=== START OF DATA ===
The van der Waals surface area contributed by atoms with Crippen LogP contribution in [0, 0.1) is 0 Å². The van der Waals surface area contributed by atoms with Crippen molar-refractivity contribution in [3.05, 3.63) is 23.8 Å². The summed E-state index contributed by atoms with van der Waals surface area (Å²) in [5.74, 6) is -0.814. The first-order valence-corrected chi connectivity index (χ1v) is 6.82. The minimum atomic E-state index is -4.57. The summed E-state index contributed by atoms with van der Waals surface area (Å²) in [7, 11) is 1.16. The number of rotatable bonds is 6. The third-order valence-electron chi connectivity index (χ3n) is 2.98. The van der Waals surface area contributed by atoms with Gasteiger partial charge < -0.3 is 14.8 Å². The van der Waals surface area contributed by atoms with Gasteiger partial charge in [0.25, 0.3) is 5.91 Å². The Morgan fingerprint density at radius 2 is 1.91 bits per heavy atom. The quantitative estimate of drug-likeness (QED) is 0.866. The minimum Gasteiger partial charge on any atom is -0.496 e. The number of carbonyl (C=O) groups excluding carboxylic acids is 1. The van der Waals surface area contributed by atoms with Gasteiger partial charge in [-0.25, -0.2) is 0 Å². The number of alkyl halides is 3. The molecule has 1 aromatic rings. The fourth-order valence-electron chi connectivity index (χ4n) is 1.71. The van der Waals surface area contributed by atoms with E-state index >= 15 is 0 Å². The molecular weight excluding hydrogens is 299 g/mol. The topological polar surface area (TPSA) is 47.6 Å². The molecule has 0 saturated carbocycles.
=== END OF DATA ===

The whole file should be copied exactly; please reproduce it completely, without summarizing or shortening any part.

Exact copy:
The van der Waals surface area contributed by atoms with Crippen LogP contribution in [0, 0.1) is 0 Å². The van der Waals surface area contributed by atoms with Crippen molar-refractivity contribution in [3.05, 3.63) is 23.8 Å². The summed E-state index contributed by atoms with van der Waals surface area (Å²) in [5.74, 6) is -0.814. The first-order valence-corrected chi connectivity index (χ1v) is 6.82. The minimum atomic E-state index is -4.57. The summed E-state index contributed by atoms with van der Waals surface area (Å²) in [7, 11) is 1.16. The number of rotatable bonds is 6. The third-order valence-electron chi connectivity index (χ3n) is 2.98. The van der Waals surface area contributed by atoms with Gasteiger partial charge < -0.3 is 14.8 Å². The van der Waals surface area contributed by atoms with Gasteiger partial charge in [0.25, 0.3) is 5.91 Å². The Morgan fingerprint density at radius 2 is 1.91 bits per heavy atom. The quantitative estimate of drug-likeness (QED) is 0.866. The minimum Gasteiger partial charge on any atom is -0.496 e. The number of carbonyl (C=O) groups excluding carboxylic acids is 1. The van der Waals surface area contributed by atoms with Gasteiger partial charge in [-0.25, -0.2) is 0 Å². The number of alkyl halides is 3. The molecule has 1 aromatic rings. The fourth-order valence-electron chi connectivity index (χ4n) is 1.71. The van der Waals surface area contributed by atoms with E-state index >= 15 is 0 Å². The molecular weight excluding hydrogens is 299 g/mol. The topological polar surface area (TPSA) is 47.6 Å². The molecule has 0 saturated carbocycles.